Isolation and characterization of viruses related to the SARS coronavirus from animals in Southern China

2003

Science

451

Kong Y.C.

Department of Physics, Mesoscopic Physics National Laboratory, Peking University, Beijing

Ultraviolet-emitting ZnO nanowires synthesized by a physical vapor deposition approach

2001

Applied Physics Letters

391

Liu L.

State Key Laboratory of Engineering Plastics, Institute of Chemistry, Chinese Academy of Sciences, Beijing

Studies on Nylon 6/Clay Nanocomposites by Melt-Intercalation Process

1999

Journal of Applied Polymer Science

385

Fan E.

Institute of Mathematics, Fudan University, Shanghai

Extended tanh-function method and its applications to nonlinear equations

2000

Physics Letters SectionA

370

Chen G.-Q.

Shanghai Institute of Hematology, Ruijin Hospital, Shanghai Second Medical University, Shanghai

Use of arsenic trioxide (As2O3) in the treatment of acute promyelocytic leukemia (APL): I. As2O3 exerts dose-dependent dual effects on APL cells

1997

Blood

349

Lin B.

Structure Research Laboratory, Academia Sinca, University of Science and Technology, Hefei

Green luminescent center in undoped zinc oxide films deposited on silicon substrates

2001

Applied Physics Letters

331

Lo C.-M.

Center for the Study of Liver Disease, University of Hong Kong Medical Center, Queen Mary Hospital, Hong Kong

Randomized controlled trial of transarterial Lipiodol chemoembolization for unresectable hepatocellular carcinoma

2002

Hepatology

313

Luo H.

Department of Chemistry, Peking University, Beijing

Investigation of the electrochemical and electrocatalytic behavior of single-wall carbon nanotube film on a glassy carbon electrode

2001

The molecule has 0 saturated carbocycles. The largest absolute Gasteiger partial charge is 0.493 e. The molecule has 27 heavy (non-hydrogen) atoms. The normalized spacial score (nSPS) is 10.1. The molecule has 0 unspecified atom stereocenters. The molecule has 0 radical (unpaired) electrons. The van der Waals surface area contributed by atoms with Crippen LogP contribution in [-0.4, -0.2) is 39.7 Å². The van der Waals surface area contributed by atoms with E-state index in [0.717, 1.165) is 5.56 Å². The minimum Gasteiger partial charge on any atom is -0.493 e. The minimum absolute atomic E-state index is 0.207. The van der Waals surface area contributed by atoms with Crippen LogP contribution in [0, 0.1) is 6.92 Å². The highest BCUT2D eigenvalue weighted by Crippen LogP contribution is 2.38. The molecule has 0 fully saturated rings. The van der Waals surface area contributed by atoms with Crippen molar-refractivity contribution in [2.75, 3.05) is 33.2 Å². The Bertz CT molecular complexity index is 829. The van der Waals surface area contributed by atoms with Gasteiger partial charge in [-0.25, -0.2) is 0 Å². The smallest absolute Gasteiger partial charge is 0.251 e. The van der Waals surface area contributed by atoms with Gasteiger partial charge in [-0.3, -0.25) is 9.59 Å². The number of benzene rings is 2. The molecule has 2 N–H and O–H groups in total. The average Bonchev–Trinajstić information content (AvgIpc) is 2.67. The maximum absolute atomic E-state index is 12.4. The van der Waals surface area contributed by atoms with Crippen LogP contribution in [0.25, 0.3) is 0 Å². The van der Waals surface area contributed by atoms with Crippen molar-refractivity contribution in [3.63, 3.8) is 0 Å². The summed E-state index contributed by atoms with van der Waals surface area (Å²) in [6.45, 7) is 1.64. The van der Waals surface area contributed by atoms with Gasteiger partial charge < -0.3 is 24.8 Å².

Analytical Chemistry

311

Zheng S.-B.

Department of Physics, University of Science and Technology of China, Hefei

Efficient scheme for two-atom entanglement and quantum information processing in cavity QED

2000

Physical Review Letters

300

Feng L.

Center of Molecular Sciences, Institute of Chemistry, Chinese Academy of Sciences, Beijing

Super-hydrophobic surfaces: From natural to artificial

2002

Advanced Materials

289

Wang J.

College of Chemistry and Molecular Engineering, Peking University, Beijing

Direct electrochemistry of cytochrome c at a glassy carbon electrode modified with single-wall carbon nanotubes

2002

Analytical Chemistry

276

Table 1 – Top-cited articles published solely by Chinese researchers 1997-2006, with citations received to date. Source: Scopus

China’s traditional research strengths have been in Physics, Chemistry, Materials Science and Engineering, but recently its developing expertise in the Health and Life Sciences has begun to emerge (Figure 2). Tanke continues: “In China there is an enormous emphasis on applied science rather than pure science, as research is expected to deliver tangible benefits to society such as highways, dams, hybrid crops, satellite systems and vaccines.”

Figure 2 - Proportion of journal articles in selected subject areas published by Chinese researchers in 2006. Source: Scopus

Given the high hopes that science will help sustain the country's continued development, the coming years will continue to see China expand and deepen its research capabilities. This is not a temporary phenomenon; as a science power, China is here to stay.

To see the citation report of six countries, including China and Australia, please click here.